My favorite part was listening to the musical talent of the other musicians. Even though we were all singers, everyone there was immensely talented in instruments, whether it be piano, or strangely enough, recorder.

What was the most surprising part of All-State? What did you not expect?
There was little that was all that surprising, because I did it last year, but one thing that was quite shocking was the fact that there was no part-testing this year. Part-testing is when a random small number of each voice part is called to perform in octets for judges to confirm that they knew their music in advance. This year because everyone already knew their music, there was none.

What was the hardest part of All-State?
The hardest part of All States was trying to make new friends, while still staying close to the other Wayland students there. However, I think I managed it pretty well.

How was the overall musical experience singing with musicians at this high a level?
It was fantastic. The level of musical talent there is unbelievable. Singing with these singers makes me particularly excited to sing at All-Easterns in April, which is the best singers in 11 East Coast states, DC, and part of EU.

If you could sum up the entire trip in one word or phrase, what would it be?
Scratchy throat.

Senior Matthew Ludwig, Cello
What was your favorite part of All-State?
There were a lot of things that I liked a lot about All-State. My favorite part would probably be reconnecting with all my old friends from different orchestras that I’ve played in. Just seeing a lot of familiar faces and talking to people I haven’t talked to in a long time.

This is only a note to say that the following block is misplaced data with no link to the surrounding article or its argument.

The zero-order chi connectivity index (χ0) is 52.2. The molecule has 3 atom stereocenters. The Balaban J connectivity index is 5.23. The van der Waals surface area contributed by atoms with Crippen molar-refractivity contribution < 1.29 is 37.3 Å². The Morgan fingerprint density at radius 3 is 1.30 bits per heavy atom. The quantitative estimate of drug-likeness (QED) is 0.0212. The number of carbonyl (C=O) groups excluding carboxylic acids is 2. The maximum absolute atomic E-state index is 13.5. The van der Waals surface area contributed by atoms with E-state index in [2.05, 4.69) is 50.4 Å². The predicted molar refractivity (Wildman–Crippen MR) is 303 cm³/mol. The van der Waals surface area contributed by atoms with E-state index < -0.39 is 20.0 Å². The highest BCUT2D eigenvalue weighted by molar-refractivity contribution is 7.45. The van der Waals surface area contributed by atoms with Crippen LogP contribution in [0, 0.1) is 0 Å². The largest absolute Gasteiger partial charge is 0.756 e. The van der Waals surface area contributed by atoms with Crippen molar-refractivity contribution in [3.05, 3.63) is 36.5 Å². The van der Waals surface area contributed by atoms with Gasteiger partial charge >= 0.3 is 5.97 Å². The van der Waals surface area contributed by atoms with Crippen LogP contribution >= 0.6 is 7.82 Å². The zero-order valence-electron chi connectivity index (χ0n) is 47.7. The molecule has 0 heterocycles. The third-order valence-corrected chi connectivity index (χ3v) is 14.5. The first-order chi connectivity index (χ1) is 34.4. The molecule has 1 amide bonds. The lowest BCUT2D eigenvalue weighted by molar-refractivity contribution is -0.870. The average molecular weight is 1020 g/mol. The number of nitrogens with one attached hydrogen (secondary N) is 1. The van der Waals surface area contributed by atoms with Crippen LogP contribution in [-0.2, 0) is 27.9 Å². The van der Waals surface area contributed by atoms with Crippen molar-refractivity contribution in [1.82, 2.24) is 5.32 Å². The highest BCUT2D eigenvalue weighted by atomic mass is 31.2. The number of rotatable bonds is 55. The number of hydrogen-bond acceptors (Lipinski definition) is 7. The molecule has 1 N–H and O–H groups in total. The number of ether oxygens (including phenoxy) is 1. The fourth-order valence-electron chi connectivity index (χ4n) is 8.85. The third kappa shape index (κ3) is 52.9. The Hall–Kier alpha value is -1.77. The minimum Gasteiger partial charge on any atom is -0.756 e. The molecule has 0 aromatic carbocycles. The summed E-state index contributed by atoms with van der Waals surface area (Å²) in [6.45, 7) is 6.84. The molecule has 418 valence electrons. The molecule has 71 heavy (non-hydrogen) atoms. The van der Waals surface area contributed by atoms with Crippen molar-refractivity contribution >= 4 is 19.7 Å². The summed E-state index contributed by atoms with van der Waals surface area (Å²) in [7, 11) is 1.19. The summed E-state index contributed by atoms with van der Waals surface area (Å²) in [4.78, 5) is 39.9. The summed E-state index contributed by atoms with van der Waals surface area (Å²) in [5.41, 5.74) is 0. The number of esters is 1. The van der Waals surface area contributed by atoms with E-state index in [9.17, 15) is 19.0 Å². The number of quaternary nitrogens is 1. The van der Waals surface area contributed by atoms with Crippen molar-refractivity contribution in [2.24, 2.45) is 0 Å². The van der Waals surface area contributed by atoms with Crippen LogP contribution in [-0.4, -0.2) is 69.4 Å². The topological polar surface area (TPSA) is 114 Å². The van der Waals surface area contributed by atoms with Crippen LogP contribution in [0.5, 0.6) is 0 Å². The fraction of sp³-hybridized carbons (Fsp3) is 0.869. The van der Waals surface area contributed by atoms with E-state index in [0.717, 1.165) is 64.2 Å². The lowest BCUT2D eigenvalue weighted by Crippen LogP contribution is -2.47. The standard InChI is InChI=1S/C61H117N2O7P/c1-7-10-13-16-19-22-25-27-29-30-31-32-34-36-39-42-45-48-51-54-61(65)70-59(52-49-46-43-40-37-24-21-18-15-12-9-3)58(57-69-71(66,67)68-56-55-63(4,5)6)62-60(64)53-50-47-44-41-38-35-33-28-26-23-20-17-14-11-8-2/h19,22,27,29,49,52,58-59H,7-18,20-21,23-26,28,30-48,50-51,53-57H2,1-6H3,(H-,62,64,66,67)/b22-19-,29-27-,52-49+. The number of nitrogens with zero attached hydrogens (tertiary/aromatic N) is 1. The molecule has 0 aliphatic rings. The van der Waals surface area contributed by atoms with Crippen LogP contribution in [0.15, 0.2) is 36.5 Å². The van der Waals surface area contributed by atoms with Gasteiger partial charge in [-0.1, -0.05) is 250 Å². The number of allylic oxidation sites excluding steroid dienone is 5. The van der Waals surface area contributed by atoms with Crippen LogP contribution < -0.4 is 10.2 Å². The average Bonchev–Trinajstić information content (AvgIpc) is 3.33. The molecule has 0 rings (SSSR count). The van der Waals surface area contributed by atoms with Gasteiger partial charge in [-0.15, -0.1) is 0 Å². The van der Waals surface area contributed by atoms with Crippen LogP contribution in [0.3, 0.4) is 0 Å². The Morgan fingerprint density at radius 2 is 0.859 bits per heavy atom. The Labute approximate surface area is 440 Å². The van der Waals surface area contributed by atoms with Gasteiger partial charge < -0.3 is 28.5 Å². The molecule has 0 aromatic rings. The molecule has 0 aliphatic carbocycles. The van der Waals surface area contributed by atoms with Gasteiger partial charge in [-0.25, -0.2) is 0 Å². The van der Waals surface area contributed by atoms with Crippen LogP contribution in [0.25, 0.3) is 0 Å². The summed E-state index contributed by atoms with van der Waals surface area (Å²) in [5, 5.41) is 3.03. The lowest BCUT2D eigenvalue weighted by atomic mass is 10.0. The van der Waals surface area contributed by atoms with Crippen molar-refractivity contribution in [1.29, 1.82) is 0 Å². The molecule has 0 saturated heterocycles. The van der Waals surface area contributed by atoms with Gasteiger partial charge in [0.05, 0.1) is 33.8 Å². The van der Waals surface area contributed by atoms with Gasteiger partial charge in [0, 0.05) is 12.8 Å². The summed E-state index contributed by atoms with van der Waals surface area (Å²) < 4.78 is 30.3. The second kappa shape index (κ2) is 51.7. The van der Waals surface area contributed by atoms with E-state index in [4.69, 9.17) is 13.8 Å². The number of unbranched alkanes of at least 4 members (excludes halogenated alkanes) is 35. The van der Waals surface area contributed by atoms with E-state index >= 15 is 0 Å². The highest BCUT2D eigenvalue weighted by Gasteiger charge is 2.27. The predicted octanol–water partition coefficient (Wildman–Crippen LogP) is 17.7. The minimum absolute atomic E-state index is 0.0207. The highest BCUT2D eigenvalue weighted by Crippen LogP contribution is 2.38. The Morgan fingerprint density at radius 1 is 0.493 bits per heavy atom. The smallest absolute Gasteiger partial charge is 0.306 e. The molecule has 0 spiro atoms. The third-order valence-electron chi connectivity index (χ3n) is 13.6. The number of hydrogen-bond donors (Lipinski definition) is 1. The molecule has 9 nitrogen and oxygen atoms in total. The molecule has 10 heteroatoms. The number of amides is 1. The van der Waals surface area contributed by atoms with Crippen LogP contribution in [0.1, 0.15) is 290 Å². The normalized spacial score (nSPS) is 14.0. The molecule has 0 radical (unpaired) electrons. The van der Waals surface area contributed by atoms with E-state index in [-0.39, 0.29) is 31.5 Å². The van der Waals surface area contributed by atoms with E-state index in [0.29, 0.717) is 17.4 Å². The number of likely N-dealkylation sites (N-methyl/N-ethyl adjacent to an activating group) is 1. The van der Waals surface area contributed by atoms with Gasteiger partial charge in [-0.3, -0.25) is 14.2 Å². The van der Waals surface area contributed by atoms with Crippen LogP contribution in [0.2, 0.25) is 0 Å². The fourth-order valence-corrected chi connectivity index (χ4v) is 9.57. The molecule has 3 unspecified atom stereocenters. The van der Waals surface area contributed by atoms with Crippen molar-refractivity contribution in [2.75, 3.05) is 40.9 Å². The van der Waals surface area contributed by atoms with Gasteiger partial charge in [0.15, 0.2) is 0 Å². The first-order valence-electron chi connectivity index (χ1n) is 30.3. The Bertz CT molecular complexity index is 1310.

What was the most surprising part of All-State? What did you not expect?
I didn’t think there was anything really surprising about it because I went last year. What was different was that last year’s [festival] was in the Seaport Hotel in Boston, whereas this year it was in the Sheraton Hotel in Boston. That was a little different. The location of the Sheraton was closer to Symphony Hall. What was different was that we walked to Symphony Hall instead of taking buses there. [It was] a ten to fifteen minute walk. It was really cool there. It was very cool.

What was the hardest part of All-State?
The hardest part of All-State was definitely walking from the hotel to Symphony Hall in 0 degree [weather]. Waking up at six in the morning to eat breakfast, [too]. Those were definitely the hardest parts.

How was the overall musical experience playing with musicians at this high a level?
It’s always great because the musicians are always just so dedicated. Everyone is just so good at what they do that it makes putting things together really easy.

If you could sum up the entire trip in one word or phrase, what would it be?
Awesome.

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Q&A with MMEA All-State attendees